What is a chronograph watch and how its special dials work?

Today we are going to talk about some of the most frequently asked questions in the world of watches. What is a chronograph watch and how its dials work and what are they for? And how can I read them?

If you have a watch with 2-3 subdials on the dial and one or more buttons sticking out of the case, you might think you are wearing a special watch. In fact you are wearing a chronograph.

“Chronograph” is the GRE word for timer. A chronograph can be used as a stopwatch without affecting the clock’s timekeeping, and can be used for various time periods (such as 1 minute, 1 hour, or 1 day – more on that later).

Chronograph Watch

How Chronograph watch works?

In watchmaking terms, chronographs fall under the term complication (a watch that performs multiple functions).

Common complications are date displays, alarms and, of course, chronographs displaying various time intervals.

Luxury watches can be decorated with moon phases and other intricacies.

Taken together, the seconds hand and subdials are the horological complication that performs the stopwatch function that gives the chronograph its name.

Some of the most famous chronographs in the modern world of watchmaking are the Rolex Daytona, Omega Speedmaster, or Zenith El Primero.

Chronographs are a perennial favorite among collectors, and especially in recent years, they are experiencing an unprecedented boom in the collector community.

Chronograph Explained in Diagram

What is a chronograph watch and its dials explained

Let’s start by describing the elements found in this type of watch dial.

Functions of Key Watch Parts

A. Date Window

The date window, usually located at 3 o’clock or between 4 and 5 o’clock or at 6 o’clock, indicates which day of the month it is. The date at 3 o’clock is arguably the most common date position in the history of the date window on the dial. It was popularized by Rolex’s 1945 Datejust and has been a timeless design ever since.

This date window is often associated with a cyclops lens designed nine years after its release because the wife of Hans Wilsdorf (the founder of Rolex) couldn’t read the date without glasses.

B. Second Hand Subdial

The second hand subdial is also known as fractional seconds. Normally, the second hand of high-end chronometer watches stops and does not move. Instead, the seconds function appears on one of the smaller dials, usually numbered 20-40-60.

This subdial is also found on many non-chronograph watches and is a purely aesthetic choice.

C. So why do we need a second hand?

On chronograph watches, pressing the top button on the crown (D.) at 2 o’clock starts the second hand and can be used as a chronometer.
At this point, you’re enjoying this wonderful feature of your watch, but you might have a question: How do you know how many minutes or hours have passed since you started the chronometer? Next, we need the remaining two of the three smaller dials.

E. The Minute Subdial

Activate the chronometer to see the elapsed minutes. It often achieve 30 minutes instead of 60 minutes just to make the results more visible.

However, using the hour subdial, you can tell whether the half hour you are counting is the “first” half-hour of the hour (that is, from 1 minute to 30 minutes) or the “second” half-hour of the hour (that is, from 31 minutes to 60 minutes). You can easily understand what it is.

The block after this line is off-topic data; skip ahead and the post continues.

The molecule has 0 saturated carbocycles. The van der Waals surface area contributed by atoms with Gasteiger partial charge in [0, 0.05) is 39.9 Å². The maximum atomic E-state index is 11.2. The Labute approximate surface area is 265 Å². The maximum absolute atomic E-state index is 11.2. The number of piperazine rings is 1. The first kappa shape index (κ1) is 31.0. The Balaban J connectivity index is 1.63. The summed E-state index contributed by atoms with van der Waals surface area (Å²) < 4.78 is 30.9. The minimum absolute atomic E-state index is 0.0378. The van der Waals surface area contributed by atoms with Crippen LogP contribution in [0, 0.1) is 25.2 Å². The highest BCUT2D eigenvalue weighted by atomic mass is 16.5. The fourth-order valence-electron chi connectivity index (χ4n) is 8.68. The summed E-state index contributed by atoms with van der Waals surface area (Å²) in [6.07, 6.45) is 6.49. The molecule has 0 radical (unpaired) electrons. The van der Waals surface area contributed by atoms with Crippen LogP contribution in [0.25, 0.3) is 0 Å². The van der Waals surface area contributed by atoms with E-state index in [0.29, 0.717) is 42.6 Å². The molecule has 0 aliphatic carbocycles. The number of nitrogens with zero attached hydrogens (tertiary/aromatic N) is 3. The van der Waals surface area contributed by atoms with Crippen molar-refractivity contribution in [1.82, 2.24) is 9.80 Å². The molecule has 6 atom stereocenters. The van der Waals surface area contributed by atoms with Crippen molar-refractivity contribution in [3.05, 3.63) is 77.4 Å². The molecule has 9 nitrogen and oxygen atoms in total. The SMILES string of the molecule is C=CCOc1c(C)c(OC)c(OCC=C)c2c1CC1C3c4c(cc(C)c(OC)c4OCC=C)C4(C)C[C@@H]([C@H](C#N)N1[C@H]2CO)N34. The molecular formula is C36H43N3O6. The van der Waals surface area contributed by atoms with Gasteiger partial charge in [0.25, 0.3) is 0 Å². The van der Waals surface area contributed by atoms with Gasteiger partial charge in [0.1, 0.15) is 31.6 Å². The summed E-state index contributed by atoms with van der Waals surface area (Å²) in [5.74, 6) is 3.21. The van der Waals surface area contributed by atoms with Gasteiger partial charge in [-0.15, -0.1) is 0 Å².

F. The Hour Subdial

When you activate the chronometer, the elapsed time is displayed. There are 12 in all, which is the maximum capacity of a luxury watch chronometer.

G. Reset Chronograph Button

How do you reset them to 0? Very easy! Press the button at 2 o’clock to start the chronograph and press it again to stop the chronograph. Alternatively, the chronograph can be reset by pressing the button at 4 o’clock (G.).

Chronograph Subdials Explained

The most common subdials are found on chronograph watches. A chronograph is basically a stopwatch. Pushers on either side of the watch case allow the wearer to activate the chronograph second hand or stopwatch function.

Chronograph subdials are sometimes called “registers” and track the total elapsed minutes and hours measured by the chronograph. Another subdial also measures seconds to within 1/10th of a second for added accuracy. The subdials are designed to improve the overall readability of the measured elapsed time by separating the seconds, minutes, and hours. By summing the numbers read by the subdials, the elapsed time since the chronograph was started can be calculated.

Power Reserve Indicator Subdial

Power Reserve Indicator Subdial

Some mechanical watches (those that rely on a mainspring to power the watch) have subdials that indicate the amount of energy stored before the watch stops.

GMT Subdial

GMT watches became popular in the 1950s when private air travel was a growing form of transportation, allowing them to track a second time zone. The second time zone is usually set and read by a rotating GMT bezel and GMT hand. However, some GMT watches actually have a GMT subdial showing his second time instead.

GMT Subdial
Moon Phase Subdial

Moon Phase Subdial

Unlike the other subdials in the list that contain numbers, the Moonphase subdial displays the phases of the moon (i.e. new moon, first quarter, crescent, full moon, etc.).

Day of the Week Subdial

Another sub-dial that is less traditionally classified as a sub-dial is the day of the week subdial. Like the moon phases, the day of the week is displayed through an opening in the main dial to indicate the current date. One of this watch models that features a week-day subdial is the Rolex Day-Date.

Day of the week Subdial

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